Since 2001 the FSFE has been enhancing users' rights by abolishing barriers for software freedom. For 20 years we have been helping individuals and organisations to understand how Free Software contributes to freedom, transparency, and self-determination.

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Copyright Extensions threaten Free Software in Europe

In May 2001 the European Union Copyright Directive (EUCD) was approved. This directive enacts new extensions to copyright legislation including the ability for the copyright owner to limit the use and provides effective protection to any kind of rights management information (this included any of those so called copy-protection technologies). This legislation implements, in practice, the same principles as the USA's Digital Millenium Copyright Act (DMCA) that, so far, has been used to arrest a Russian programmer after his presence at a conference, to prevent the scientific publication of an article in a conference by a university's professor, to intimidate the security community and is the answer to the question "Why can't I read DVDs with any GNU/Linux distribution?".

The EUCD has been adopted on May 22nd, 2001, so national governments have until December 22nd, 2002 to include this directive in national legislation, assuming that no country refuses it. The main issue with this directive is article 7 (Obligations concerning rights-management information). The problem in this article is that it prohibits the distribution, broadcasting, communication or making available to the public of anything "if the person knows, or has reasonable grounds to know, that by so doing he is inducing, enabling, facilitating or concealing an infringement of any copyright or any rights related to copyright". But what does rights-management information (RMI) mean? The information supplied is that it's any information that the copyright owner supplies that defines the work and the terms of its use.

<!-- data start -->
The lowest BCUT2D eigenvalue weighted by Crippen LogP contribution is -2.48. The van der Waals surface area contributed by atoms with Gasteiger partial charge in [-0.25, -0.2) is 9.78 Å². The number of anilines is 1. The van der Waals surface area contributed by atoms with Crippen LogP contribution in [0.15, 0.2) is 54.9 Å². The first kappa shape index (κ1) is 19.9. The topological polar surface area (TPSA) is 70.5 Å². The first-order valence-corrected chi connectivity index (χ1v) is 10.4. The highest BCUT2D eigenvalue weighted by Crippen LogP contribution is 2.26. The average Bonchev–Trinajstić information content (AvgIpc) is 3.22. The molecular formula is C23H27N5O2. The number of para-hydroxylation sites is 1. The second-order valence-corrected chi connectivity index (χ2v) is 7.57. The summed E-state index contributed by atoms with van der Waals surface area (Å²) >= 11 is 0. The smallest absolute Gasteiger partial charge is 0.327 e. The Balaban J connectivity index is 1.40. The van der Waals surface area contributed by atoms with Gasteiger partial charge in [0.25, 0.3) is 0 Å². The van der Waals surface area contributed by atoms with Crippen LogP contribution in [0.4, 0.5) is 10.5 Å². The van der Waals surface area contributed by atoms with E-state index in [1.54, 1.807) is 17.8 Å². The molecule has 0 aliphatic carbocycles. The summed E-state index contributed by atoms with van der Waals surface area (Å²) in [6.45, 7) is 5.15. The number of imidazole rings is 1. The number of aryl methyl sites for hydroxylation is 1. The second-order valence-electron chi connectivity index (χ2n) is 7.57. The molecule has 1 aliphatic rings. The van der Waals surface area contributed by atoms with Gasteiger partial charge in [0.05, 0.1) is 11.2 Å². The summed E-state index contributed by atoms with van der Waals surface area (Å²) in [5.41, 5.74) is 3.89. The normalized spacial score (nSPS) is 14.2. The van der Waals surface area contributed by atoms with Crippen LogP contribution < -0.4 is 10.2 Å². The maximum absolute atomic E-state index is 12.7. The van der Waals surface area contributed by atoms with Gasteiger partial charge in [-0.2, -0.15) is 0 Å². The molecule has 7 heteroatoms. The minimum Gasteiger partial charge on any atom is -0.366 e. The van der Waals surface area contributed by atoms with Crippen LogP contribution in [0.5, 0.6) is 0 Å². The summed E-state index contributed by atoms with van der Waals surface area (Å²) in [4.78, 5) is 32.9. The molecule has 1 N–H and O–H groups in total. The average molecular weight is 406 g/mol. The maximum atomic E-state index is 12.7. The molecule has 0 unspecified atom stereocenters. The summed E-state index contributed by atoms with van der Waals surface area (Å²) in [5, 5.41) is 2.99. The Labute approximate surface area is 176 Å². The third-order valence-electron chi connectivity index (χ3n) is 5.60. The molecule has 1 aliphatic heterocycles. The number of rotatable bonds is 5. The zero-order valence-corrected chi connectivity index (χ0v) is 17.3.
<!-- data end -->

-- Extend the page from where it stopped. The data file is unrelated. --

This means that, for the first time in the history of recent copyright legislation, the copyright owner is given the right to, through RMI, limit the private use of a work. This means that protective measures like DVD zoning that tries to limit playing a DVD to a defined geographical area suddenly become legal in Europe. It also means that freedom of speech may be at peril, if companies start following the example of Microsoft that prohibits the use of MS FrontPage 2002 for sites that criticise Microsoft, its subsidiaries or its products.

Besides that, if some tool can be used to circumvent any kind of RMI, then it's illegal to communicate and distribute it. This protection is as absurd as prohibiting the sale and use of knives because they can be used to kill people, even if that's not the use made by most people. For free software there are three effects of this legislation that, in fact, will hinder its development: the creation of monopolies in file formats, the inability to operate with other systems and the inability to discuss security issues in a open way as needed by the collaborative development used by free software.

Monopolies on file formats

If some file format includes some RMI, like the password feature of MS Word files, or the ability to disable copy&paste in Adobe's PDF files, then reverse-engineering the file format and publishing the information gathered would be a crime under this legislation, because the people doing that would be facilitating the circumvention of these RMI. In practice, this means that companies are given the protection to effectively create a format and monopolise software which can access files in this format, because then can simply send to jail any developer that creates a free software program that uses their file format. Unfortunately this is happening today in the USA with DVDs. There's no GNU/Linux distribution that includes the ability to play a DVD because the distribution of DeCSS code that is needed to play DVDs has been found to be illegal in, at least, one court case.